A few weeks ago, I presented at a symposium on Queensland Modernism on writer Dorothy Cottrell, who spent her life in a wheelchair and whose 1929 novel The Singing Gold was a sensation. After the symposium I was approached by a scholar who knew about my project on 19th century Western Australian botanist Georgiana Molloy.
‘Did you know,’ he asked, ‘that her husband was responsible for a massacre of Aboriginal people?’
‘What! No way, there’s been three biographies written on her, and none of them have mentioned him instigating a massacre.’
It transpired that this scholar had refereed a journal article by a playwright, Angela Campbell, who had written a play on Georgiana. An anthropologist named Howard Pederson had approached Campbell and asked her if she knew about the massacre. Like me, her reaction was one of surprise. In all of the research she had undertaken on Georgiana, and of the many people she had spoken to about her, there was no mention of John Molloy (who had fought at Waterloo) ordering a massacre. Pederson directed her to W.B. Kimberly’s History of West Australia, published in 1897. Kimberly described how, in retaliation for the spearing of John Layman by an Aboriginal man (whom Layman had antagonised), Captain Molloy ‘ordered his soldiers to march, and he took command of them and the chief settlers in the south west district. He gave special instructions that no woman or child should be killed, but that no mercy should be shown the men’.
While I was aware of this incident, I hadn’t known that John Molloy had instigated the violence. Campbell was astonished that this fact had been covered up, as was I. And so too was historian J.S. Battye, who wrote a more circumscribed account of the event when he published his 1924 history of the state, Western Australia: a history from its discovery to the inauguration of the Commonwealth.
When I went searching for more information on what had happened, I turned to Trove, a free online service provided by the National Library of Australia which includes information on over four million books, articles, images, historic newspapers, maps, music, archives, datasets and more. Following a series of articles published in the Western Mail in 1925, I found that Battye was taken to task for besmirching John Molloy’s name and for asking why, ‘where possible, accounts of [the incident] have been suppressed, and where that was not possible that the accounts have been watered down’. There was no answer to this, except for a heated reply from AG Layman, the grandson of John Layman, who wrote in August 1925 'I was well acquainted with many of the natives that were at Wonnerup when my grandfather was murdered, and I did not have to go to old Wheela for information. Wheela was too young at the time to know much about it, and at the most he was a most unreliable man.' Wheela was at least 86 in 1925 (on the presumption that he might have been at least two when the event happened); even if he was too young to witness a massacre his people would have known about it.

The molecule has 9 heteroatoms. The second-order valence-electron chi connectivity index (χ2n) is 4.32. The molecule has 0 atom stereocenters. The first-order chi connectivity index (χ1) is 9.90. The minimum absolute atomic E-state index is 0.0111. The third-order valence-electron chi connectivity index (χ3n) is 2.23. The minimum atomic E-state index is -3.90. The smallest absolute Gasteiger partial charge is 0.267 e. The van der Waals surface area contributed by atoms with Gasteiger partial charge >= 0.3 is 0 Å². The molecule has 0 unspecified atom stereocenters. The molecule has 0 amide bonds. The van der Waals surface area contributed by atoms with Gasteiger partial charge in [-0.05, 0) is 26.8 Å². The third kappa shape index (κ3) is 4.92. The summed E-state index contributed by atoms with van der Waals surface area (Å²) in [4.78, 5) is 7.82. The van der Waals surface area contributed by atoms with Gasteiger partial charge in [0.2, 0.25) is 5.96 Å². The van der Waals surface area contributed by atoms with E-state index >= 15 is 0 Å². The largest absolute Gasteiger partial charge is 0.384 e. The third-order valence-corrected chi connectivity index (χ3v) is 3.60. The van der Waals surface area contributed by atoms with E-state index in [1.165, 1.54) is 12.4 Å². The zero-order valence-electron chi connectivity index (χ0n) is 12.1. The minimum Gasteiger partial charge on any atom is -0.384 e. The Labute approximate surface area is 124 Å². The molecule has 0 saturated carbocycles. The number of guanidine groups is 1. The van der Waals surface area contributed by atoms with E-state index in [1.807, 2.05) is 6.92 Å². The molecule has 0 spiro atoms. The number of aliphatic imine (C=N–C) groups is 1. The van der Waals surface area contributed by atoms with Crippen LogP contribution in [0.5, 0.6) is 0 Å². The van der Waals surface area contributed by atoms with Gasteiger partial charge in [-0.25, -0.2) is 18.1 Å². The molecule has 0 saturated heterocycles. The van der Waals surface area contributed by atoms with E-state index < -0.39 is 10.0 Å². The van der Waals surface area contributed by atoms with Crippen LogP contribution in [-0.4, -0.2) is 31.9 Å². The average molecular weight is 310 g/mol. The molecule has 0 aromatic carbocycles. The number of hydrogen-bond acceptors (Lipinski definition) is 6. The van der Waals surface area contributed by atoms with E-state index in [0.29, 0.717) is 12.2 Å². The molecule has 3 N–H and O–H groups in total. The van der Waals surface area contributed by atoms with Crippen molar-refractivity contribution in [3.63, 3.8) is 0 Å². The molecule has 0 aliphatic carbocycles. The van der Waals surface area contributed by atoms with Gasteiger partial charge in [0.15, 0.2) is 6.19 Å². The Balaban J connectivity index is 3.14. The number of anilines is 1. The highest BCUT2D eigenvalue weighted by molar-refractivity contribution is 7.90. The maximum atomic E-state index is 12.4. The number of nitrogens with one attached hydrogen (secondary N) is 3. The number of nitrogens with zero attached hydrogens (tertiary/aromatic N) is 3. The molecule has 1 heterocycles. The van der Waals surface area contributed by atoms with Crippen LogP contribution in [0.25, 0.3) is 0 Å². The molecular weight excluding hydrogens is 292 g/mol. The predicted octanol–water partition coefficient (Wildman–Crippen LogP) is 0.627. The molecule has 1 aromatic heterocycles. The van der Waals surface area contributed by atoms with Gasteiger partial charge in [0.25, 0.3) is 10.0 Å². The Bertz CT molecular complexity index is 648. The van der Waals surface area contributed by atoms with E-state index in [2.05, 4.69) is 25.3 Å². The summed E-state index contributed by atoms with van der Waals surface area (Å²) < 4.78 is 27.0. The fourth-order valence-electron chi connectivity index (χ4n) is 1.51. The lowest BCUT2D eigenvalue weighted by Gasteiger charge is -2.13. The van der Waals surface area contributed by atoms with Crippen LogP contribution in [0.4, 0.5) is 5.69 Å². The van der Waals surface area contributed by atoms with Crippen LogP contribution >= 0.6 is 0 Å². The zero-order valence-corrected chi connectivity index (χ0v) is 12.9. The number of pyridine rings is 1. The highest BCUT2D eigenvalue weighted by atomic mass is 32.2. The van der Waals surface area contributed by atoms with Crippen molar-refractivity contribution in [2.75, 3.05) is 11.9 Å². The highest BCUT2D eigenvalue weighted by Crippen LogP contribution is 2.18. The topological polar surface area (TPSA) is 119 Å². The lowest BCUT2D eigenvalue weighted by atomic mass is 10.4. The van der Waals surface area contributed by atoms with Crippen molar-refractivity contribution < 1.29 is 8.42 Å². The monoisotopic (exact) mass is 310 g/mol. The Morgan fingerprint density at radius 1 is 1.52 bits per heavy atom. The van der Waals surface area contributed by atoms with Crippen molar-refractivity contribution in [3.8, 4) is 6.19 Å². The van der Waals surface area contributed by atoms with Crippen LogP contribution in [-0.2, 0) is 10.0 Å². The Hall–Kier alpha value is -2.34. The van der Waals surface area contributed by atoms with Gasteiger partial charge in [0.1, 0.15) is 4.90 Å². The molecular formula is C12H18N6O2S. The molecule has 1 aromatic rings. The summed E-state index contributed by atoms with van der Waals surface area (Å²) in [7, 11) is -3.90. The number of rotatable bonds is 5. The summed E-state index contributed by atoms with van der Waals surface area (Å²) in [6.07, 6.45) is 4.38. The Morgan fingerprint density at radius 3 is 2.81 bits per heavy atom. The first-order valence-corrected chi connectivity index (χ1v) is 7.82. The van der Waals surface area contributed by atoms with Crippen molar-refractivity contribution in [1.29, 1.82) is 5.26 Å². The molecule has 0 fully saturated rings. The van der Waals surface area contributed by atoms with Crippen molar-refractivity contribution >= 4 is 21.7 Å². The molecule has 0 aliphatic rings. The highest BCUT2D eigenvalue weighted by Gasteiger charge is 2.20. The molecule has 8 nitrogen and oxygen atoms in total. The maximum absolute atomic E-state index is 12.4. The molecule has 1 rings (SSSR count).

To me, this was a fascinating example of how history can be distorted by the valuing of some voices and the denigration of others. Historically, testimony by Aboriginal people has been dismissed because it is oral history. And yet the stories of some Aboriginal people are about climactic events that occurred thousands of years ago, and which contemporary scientists have corroborated.
I would never have been able to find this information without Trove, a service which, in yet another example of our government’s slow starvation of our arts and culture, is now facing funding cuts (and of course this is a government that will never tax rich corporations instead). As former manager of Trove writes of the service, ‘Our history is not in the past – it lives as a source of inspiration and unease, understanding and critique. Trove helps me to connect to that. I want it to be safe, and I want it to grow.’
The searches that I did on Trove show clearly how it can help us to critique and understand the past. Also, on a practical level – it’s online. With travel being expensive and polluting, this makes it an accessible, useful resource for scholars all over Australia.
There is a petition going around to #fundTrove, which you can sign. You can also tweet or write about the value of Trove, as I have done. And you can write to Senator Fifield or other government ministers. The people at the eScholarship Research Centre at Melbourne University have already drafted a sample letter.
Trove is an amazing resource. Please help us to keep it.